Interestingly, I’ve since discovered that, statistically, there is a much higher chance of divorce after brain injury than couples in the ‘normal’ population. So I am a ‘normal’ statistic after all!
When I became emotionally strong enough, I found myself thrust into the unfamiliar online dating world.
The whole concept totally petrified me given it had been 30 years since I’d last dated a guy I’d met in a bar over a pint at 19.
Although, the advantages of online dating meant I could hide my abnormalities, as I saw them.
I used to agonise at what point I would drop the ‘S’ bomb; in my flirty texts? Straight away? A few texts in? When you progress to a phone conversation? Do I declare my stroke on the first physical date when they see my draggy leg? Or do I take the risk of them seeing me, being deflated and judging that ‘I was too good to be true’.
I avoided speaking on WhatsApp before I met one guy because I was very aware that my face didn’t match my voice, and I couldn’t bear hearing that surprise with an air of disappointment in their voice.
But if I didn’t declare my stroke before meeting a bloke, was I being dishonest?
To my surprise there was a lot of genuine interest, from good-looking guys.
With some, I even progressed from endless ‘safe’ texting (and sometimes sexting) to meeting potential suitors and even kissing guys.
Kate fought long and hard to learn how to communicate again – to gain control of her body and life again
Kate, pictured with her trainer on a run, was determined to start running again, having done 70 miles a week before her stroke
Kate is now a global stroke advocate and inspirational speaker around the subject, as well as a rehabilitation consultant for GripAble and Caremark Rotherham. Pictured left with Boris Johnson
But I quickly realised I had another far bigger problem to overcome in my quest to find a new man – my urge incontinence, which had been exacerbated by my stroke.
Having only experienced married ‘cheek pecks’ in recent years, I discovered to my horror that my impulse to wee was triggered when I kissed someone I was sexually attracted to.
Struggling to find any medical guidance or support, I set about researching sex after young stroke issues and discovered there is a huge taboo – not just for stroke survivors I might add, but support for their partners too. I’ve even toyed with the idea of pitching a new TV special idea to the Naked Attraction producers – Disabled People Want Sex Too.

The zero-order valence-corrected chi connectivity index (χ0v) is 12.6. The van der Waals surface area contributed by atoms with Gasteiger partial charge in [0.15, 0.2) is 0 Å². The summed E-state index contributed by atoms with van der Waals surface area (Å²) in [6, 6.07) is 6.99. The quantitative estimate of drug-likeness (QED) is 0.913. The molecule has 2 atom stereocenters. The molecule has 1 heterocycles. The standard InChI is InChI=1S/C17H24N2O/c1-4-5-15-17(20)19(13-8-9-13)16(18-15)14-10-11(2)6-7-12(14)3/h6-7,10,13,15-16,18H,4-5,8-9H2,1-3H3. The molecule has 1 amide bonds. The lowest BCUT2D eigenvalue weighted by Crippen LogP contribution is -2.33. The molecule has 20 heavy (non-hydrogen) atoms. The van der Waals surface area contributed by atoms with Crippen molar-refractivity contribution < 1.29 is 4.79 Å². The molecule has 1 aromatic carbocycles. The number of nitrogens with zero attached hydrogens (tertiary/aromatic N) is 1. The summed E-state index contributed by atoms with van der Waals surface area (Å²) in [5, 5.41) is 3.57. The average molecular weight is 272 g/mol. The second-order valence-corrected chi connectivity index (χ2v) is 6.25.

In my ‘tackle-things-head-on’ style, I decided to ask all my closest stroke Facebook groups their views on sex after stroke – and I felt like I’d unleashed a gagged beast!
Replies included: ‘My husband says it’s like having sex with a dead body’; ‘I can’t orgasm now’; ‘I was prescribed Viagra. Why is every issue treated with medicine?’ ‘I’ve always felt I was some sort of unlovable freak’ and ‘I’m addicted to Pornhub’.
Another said they don’t want sex anymore, while one admitted they found penetrative sex painful.
Kate was shocked to discover the taboo surrounding sex after a stroke, after reaching out to women like her when she started dating
But there were some encouraging stories; one was worried they couldn’t kiss, but their partner was very understanding, while another said their boyfriend strokes their weakened arm which she finds comforting. One even said their sex life is now ‘better than it ever was’.
The evidence speaks for itself; sex after stroke is normal and it seems many issues need discussing openly. Furthermore, I believe we need to improve the training and confidence of medical professionals to discuss sex after stroke with survivors and their partners.
The conversations need to become as normal as chatting about returning to work or putting up handrails in your home. Perhaps we need a new profession? Brain injury sexperts?
Whatever the solution, may I suggest we don’t deliver the ‘discussing-sex-with-a-stroke-survivor’ training module on the Friday afternoon graveyard shift, if indeed it even exists?
Kate believes there needs to be more training within the medical profession to help stroke survivors enjoy a normal sex life
We need encouragement, better advice, more signposting, skills, knowledge and understanding about sex after stroke. Above all, we need openness to smash this taboo.
As for me, I’ve used lockdown to improve my pelvic floor. I’ve just invested in the NHS Squeezy app which has really helped my rehabilitation stay on track. I’m also exploring vaginal electronic stimulation therapies which I’m told could even help me enjoy better sex.
So, as we prepare to leave lockdown, I’m truly excited to rediscover fun, honest companionship and the joy of sex once my freedom is, once again, unlocked.
For more information about Kate, visit her website or follow her on social media @KateAllatt. Kate’s book, Running Free: Breaking Out Of Locked-In Syndrome, is available to buy on Amazon.